#EconomicBoom #coronavirus #COVID19 #FlattenTheCurve #MothersDay #WomenInWorkforce
Some experts are predicting a post-pandemic economic boom.
And, after we have just celebrated Mothers’ Day, experts are saying that women workers were hurt the most by the pandemic recession.
Fareed Zakaria predicted on his GPS show May 9, 2021, on CNN that he sees the beginning of an economic boom because of the COVID-19 pandemic subsides and things getting back to normal.
He said that the money put into the system through government aid packages, plus our learning how to do things differently because of the pandemic, is producing conditions that could send the economy soaring.
Certainly, we’ve seen signs of that as businesses reopen and beat the bushes to find help.
The aid has helped businesses and individuals stay afloat during the pandemic, allowing, as they get back to normal, for the potential to prosper.
Meanwhile, ABC’s “This Week with George Stephanopoulos,” featured a Mothers’ Day panel discussing how the pandemic recession affected women in the workforce.
One notable statistic from the recent jobs report says 165,000 women have left the workforce since the pandemic.
The panel, including Diane Swonk, chief economist at Grant Thornton, Lareina Yee, chief diversity and inclusion officer at McKinsey & Co., and Fatima Goss Graves, CEO and president of the National Women’s Law Center, discussed how women have had to make hard decisions and sacrifices during the pandemic.
As pandemic restrictions ease, the panel said the choices women have had to make was to go back to work – many cannot work from home – or stay home with their children, who may not yet be back in school full time.
The women also discussed how the trend of women leaving the work force has increased since 2000, well before the pandemic, largely because of a “care crisis” that leaves many with no one with whom to leave their children while they work.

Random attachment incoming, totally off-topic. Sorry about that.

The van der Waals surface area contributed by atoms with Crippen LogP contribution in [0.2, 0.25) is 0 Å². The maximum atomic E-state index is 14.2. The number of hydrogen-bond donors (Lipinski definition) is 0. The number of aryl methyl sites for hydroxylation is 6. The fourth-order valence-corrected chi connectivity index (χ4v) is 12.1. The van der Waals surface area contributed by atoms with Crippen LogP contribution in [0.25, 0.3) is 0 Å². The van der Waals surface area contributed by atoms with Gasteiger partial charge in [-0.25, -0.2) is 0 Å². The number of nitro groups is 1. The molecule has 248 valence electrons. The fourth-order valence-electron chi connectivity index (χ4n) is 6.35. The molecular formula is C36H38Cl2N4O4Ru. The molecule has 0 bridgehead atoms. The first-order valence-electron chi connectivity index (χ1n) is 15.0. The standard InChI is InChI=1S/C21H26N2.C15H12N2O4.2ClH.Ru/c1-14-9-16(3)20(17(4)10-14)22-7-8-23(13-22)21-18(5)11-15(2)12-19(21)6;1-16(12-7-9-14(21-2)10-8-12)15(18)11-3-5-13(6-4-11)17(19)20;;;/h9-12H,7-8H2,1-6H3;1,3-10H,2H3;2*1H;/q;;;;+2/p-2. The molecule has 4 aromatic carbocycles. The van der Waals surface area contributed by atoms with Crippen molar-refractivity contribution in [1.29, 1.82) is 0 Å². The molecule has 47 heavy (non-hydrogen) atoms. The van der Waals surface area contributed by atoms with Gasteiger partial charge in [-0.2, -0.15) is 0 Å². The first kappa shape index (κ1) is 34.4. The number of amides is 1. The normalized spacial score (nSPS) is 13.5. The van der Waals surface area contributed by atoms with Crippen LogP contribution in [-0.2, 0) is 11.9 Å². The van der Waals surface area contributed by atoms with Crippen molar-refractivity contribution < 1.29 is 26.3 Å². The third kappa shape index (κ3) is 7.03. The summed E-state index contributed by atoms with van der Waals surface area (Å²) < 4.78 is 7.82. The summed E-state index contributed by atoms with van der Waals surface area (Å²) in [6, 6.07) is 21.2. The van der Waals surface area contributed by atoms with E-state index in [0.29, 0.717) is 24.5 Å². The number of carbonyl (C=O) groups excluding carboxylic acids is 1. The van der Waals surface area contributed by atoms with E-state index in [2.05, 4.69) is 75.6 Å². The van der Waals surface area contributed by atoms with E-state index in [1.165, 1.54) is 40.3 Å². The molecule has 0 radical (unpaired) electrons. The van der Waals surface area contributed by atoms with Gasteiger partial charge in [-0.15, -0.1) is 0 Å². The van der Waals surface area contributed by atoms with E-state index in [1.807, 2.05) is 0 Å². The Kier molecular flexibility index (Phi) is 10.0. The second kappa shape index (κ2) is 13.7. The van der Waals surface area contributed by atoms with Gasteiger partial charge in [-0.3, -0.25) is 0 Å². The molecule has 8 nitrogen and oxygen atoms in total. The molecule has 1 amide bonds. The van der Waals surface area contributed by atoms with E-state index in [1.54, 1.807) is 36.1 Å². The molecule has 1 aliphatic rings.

As we watch these trends emerge, or continue, many of us will have decisions to make. If you are not seeing the potential for an economic boom from where you sit, you may want to look at other ways to earn an income – even one that could dwarf whatever income you could make at a job.
Or, if you are a woman who hesitates to go back to work because of child care or other issues, there are many programs out there that can allow you to earn a potentially sizeable income from your home, particularly as technology improvements make that task easier.
To check out one of the best such programs, message me.
Obviously, the economy’s performance will depend on whether the pandemic subsides enough to kick everything back into high gear.
It could also depend on whether resources could be provided to enable more women to work outside of the home.
It will depend on how many people get one of the proven vaccines against the coronavirus.
It will still be an individual decision on whether, and what type, of work you could return to. The good news appears that there are more options out there than anyone may realize.
It may also depend on whether you see yourself as an optimist or a pessimist. Here’s a hint: optimists are more likely to succeed.


#TakingRisks #security #ancestors #parents #LessonsfromAncestors
In an TV ad, the leading lady says, to paraphrase, our ancestors were the kind of people who took risks.
And, it implies, she wants her children to know that their ancestors took risks to come to America from wherever they came from.
Such inspiring parenting leads to the question: does this same lady want HER kids to take risks? Or, did her ancestors take the risks so their descendants wouldn’t have to?